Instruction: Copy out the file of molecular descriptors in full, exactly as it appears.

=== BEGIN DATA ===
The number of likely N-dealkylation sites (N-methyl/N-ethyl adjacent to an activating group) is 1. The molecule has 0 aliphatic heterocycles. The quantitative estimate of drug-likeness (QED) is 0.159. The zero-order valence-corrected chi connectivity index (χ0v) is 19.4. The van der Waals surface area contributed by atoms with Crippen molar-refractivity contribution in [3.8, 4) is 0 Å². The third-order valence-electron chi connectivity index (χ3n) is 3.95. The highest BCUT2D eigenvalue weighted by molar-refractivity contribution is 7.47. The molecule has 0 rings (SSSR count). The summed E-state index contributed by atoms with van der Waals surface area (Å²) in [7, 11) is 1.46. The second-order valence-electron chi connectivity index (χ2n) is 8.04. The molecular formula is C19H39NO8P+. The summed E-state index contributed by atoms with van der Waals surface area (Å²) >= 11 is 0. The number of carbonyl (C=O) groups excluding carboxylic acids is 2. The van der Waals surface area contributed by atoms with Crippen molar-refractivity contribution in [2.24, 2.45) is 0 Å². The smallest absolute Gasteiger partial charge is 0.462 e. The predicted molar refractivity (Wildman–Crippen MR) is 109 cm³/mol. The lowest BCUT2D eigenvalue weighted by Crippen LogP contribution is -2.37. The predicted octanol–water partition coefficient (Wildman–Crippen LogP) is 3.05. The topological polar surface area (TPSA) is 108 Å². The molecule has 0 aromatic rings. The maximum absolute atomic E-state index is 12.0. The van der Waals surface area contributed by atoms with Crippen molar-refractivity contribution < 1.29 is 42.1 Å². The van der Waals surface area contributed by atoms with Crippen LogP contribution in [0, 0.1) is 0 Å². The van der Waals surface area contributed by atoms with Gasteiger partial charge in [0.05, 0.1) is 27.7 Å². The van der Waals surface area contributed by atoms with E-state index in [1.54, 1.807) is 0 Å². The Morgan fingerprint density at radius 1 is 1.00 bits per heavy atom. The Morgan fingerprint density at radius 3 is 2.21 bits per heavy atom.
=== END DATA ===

The number of likely N-dealkylation sites (N-methyl/N-ethyl adjacent to an activating group) is 1. The molecule has 0 aliphatic heterocycles. The quantitative estimate of drug-likeness (QED) is 0.159. The zero-order valence-corrected chi connectivity index (χ0v) is 19.4. The van der Waals surface area contributed by atoms with Crippen molar-refractivity contribution in [3.8, 4) is 0 Å². The third-order valence-electron chi connectivity index (χ3n) is 3.95. The highest BCUT2D eigenvalue weighted by molar-refractivity contribution is 7.47. The molecule has 0 rings (SSSR count). The summed E-state index contributed by atoms with van der Waals surface area (Å²) in [7, 11) is 1.46. The second-order valence-electron chi connectivity index (χ2n) is 8.04. The molecular formula is C19H39NO8P+. The summed E-state index contributed by atoms with van der Waals surface area (Å²) >= 11 is 0. The number of carbonyl (C=O) groups excluding carboxylic acids is 2. The van der Waals surface area contributed by atoms with Crippen molar-refractivity contribution in [2.24, 2.45) is 0 Å². The smallest absolute Gasteiger partial charge is 0.462 e. The predicted molar refractivity (Wildman–Crippen MR) is 109 cm³/mol. The lowest BCUT2D eigenvalue weighted by Crippen LogP contribution is -2.37. The predicted octanol–water partition coefficient (Wildman–Crippen LogP) is 3.05. The topological polar surface area (TPSA) is 108 Å². The molecule has 0 aromatic rings. The maximum absolute atomic E-state index is 12.0. The van der Waals surface area contributed by atoms with Crippen molar-refractivity contribution < 1.29 is 42.1 Å². The van der Waals surface area contributed by atoms with Crippen LogP contribution in [0, 0.1) is 0 Å². The van der Waals surface area contributed by atoms with Gasteiger partial charge in [0.05, 0.1) is 27.7 Å². The van der Waals surface area contributed by atoms with E-state index in [1.54, 1.807) is 0 Å². The Morgan fingerprint density at radius 1 is 1.00 bits per heavy atom. The Morgan fingerprint density at radius 3 is 2.21 bits per heavy atom.